Today I was on the phone with a customer service person from Vanguard and, sorry to say, didn’t have a great time of it.
Being a customer service rep is a very difficult job. In the late 90s when I worked for E*TRADE (do they still all-cap it? That was the official way to write the name of the company back then) there was a time during which I saw one of the main customer service centers doing its thing, in Rancho Santa Fe, outside of Sacramento, over several days. Back then Rancho was a big CS locale; there were lots of tilt-ups full of lots of CS reps. Don’t know if they made the cut . . .
Back then was the Pleistocene Era in terms of CRM (customer relationship management) tools and software, so I’m sure it looks different these days when you watch CS reps go about doing their work, but probably much is also still the same: they wear headphone phones, they look at screens, they sit in cubicles within big pods of cubicles, they have to know about, or know how to access information about, a great variety of aspects of the business, and, in addition to there being a lot of clocks and timers everywhere, they have their work monitored in all sorts of ways.
Oh, yea, and then there are the customers they have to interact with all day long, many of them (most of them?) irate or at least tending towards irate, if for no other reason than the customer just gave a lot of information to the great telephone menu-tree machinery in the sky, only to find the human at the end of the great telephone menu-tree machinery in the sky asking for the very same info all over again . . .
So you have to hand it to these folks. It’s a hard job.
* * *
And then there’s the Vanguard part of the unhappy call I had with customer service earlier today.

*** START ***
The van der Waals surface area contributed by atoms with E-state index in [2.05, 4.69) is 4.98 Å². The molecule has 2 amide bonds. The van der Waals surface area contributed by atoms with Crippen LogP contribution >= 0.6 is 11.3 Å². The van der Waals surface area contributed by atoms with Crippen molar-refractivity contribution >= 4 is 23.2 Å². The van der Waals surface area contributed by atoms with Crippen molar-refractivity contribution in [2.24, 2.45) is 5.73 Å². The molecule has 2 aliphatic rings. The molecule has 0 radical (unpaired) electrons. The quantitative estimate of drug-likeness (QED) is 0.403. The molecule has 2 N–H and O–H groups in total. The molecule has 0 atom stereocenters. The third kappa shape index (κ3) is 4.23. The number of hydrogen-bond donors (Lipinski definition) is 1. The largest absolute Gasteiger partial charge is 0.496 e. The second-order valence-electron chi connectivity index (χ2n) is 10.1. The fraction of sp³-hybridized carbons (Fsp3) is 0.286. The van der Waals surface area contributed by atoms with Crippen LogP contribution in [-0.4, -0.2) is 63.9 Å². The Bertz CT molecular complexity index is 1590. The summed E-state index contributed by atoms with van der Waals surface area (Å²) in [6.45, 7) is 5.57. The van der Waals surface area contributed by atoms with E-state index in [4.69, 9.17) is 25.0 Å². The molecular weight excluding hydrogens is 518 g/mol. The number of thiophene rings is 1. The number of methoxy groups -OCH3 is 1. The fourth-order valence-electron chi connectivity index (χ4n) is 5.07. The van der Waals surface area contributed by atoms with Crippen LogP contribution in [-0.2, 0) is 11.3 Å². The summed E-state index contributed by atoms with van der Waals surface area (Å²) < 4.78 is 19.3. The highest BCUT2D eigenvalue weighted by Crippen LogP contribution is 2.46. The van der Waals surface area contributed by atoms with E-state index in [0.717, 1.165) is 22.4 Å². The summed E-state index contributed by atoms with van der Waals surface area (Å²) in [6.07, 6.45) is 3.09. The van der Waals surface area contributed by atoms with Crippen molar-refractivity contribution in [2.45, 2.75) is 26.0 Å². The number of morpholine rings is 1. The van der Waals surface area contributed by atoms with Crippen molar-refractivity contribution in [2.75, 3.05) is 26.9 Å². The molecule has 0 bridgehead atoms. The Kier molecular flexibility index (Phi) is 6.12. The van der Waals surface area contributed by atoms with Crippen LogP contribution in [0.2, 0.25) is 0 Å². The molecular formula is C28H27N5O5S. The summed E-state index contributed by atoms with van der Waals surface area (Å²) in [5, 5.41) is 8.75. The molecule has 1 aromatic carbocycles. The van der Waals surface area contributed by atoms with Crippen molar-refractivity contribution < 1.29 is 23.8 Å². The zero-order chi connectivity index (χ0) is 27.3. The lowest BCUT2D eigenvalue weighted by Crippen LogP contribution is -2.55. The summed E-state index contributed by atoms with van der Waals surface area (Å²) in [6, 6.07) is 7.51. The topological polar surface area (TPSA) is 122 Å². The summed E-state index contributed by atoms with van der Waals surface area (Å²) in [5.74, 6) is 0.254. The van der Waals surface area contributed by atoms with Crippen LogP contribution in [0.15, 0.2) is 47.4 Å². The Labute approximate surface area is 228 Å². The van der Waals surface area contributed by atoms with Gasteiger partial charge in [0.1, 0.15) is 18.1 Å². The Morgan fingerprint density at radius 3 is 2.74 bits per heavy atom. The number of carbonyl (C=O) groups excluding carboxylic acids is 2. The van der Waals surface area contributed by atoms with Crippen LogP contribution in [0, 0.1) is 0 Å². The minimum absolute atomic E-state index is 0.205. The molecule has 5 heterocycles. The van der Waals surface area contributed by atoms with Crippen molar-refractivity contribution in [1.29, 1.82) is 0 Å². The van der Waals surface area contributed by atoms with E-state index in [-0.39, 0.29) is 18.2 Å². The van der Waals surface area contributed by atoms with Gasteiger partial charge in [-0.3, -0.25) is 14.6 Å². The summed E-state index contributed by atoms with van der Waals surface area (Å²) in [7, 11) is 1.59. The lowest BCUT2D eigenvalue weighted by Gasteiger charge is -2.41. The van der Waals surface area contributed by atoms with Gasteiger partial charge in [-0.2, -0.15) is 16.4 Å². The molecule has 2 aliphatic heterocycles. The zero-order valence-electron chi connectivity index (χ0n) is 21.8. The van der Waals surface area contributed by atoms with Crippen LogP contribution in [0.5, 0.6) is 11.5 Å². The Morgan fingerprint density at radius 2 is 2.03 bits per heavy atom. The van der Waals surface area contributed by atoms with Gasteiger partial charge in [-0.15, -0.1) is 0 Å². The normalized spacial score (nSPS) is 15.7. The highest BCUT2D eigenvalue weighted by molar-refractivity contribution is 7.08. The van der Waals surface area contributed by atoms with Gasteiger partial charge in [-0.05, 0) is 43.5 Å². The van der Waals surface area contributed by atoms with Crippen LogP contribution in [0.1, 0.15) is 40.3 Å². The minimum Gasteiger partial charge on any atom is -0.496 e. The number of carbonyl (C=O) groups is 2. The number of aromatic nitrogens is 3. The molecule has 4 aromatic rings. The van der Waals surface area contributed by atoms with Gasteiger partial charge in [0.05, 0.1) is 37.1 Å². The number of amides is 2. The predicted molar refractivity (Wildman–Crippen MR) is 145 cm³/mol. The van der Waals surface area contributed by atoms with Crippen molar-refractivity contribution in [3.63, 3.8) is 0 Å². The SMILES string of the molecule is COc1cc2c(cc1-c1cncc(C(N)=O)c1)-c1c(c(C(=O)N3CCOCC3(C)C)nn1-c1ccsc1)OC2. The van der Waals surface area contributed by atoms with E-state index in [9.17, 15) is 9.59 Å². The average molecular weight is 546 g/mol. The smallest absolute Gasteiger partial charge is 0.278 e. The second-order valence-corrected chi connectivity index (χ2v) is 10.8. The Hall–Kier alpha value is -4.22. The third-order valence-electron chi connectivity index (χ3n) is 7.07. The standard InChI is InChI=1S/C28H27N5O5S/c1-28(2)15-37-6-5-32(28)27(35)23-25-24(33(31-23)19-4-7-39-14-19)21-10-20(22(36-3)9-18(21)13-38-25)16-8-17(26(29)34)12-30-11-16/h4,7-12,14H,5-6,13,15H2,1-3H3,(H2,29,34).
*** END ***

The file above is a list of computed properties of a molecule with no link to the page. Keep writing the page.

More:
Now, I’ve written before that I think most people should have Vanguard in their life — because, if left to its own devices, Vanguard is better for more people’s financial health than any other financial services provider out there, yes, but also because they usually have very good to excellent customer service.
You can measure the quality of customer service, in terms of direct experience and anecdotal evidence anyway, in two ways. First, you can look at how the CS folks are doing when they’re just doing what they’re doing. And second, you can look at how well they respond when something gets screwed up, as inevitably will happen from time to time if you do complicated enough things with them frequently enough.
I’ve always found Vanguard good on both counts.
There are, of course, other measures of customer service, but they’re typically not measurable by any single person’s direct experience, but, rather, reside within the CS management’s knowledge, derived from all that monitoring of the reps that they do — e.g., the frequency with which they screw up, both at the individual and company-wide levels, and how efficiently they answer questions, both at the individual and company-wide levels, etc.
I’ve never seen numbers like these published by any financial services company. Have you?
So the personal experience, anecdotal approach will have to do.
* * *
Put these two things together — customer service and Vanguard — and what you get is the CS phone call I had with Vanguard earlier today, which really didn’t work for me, for several different reasons.
First off, the CS person kept talking on top of me. Might this be technology? These days most big companies use VOIP (digital, Voice Over Internet Protocol phones, which plug into the Internet rather than into the phone system per se), and I find that a lot of VOIP calls suffer from a lag, i.e., it takes a while for their words to arrive at your ears, and vice versa, while good old POTS (Plain Ol’ Telephone Service) phoneware never has any, i.e., it’s instantaneous, like you’re talking to someone standing next to you in the real world.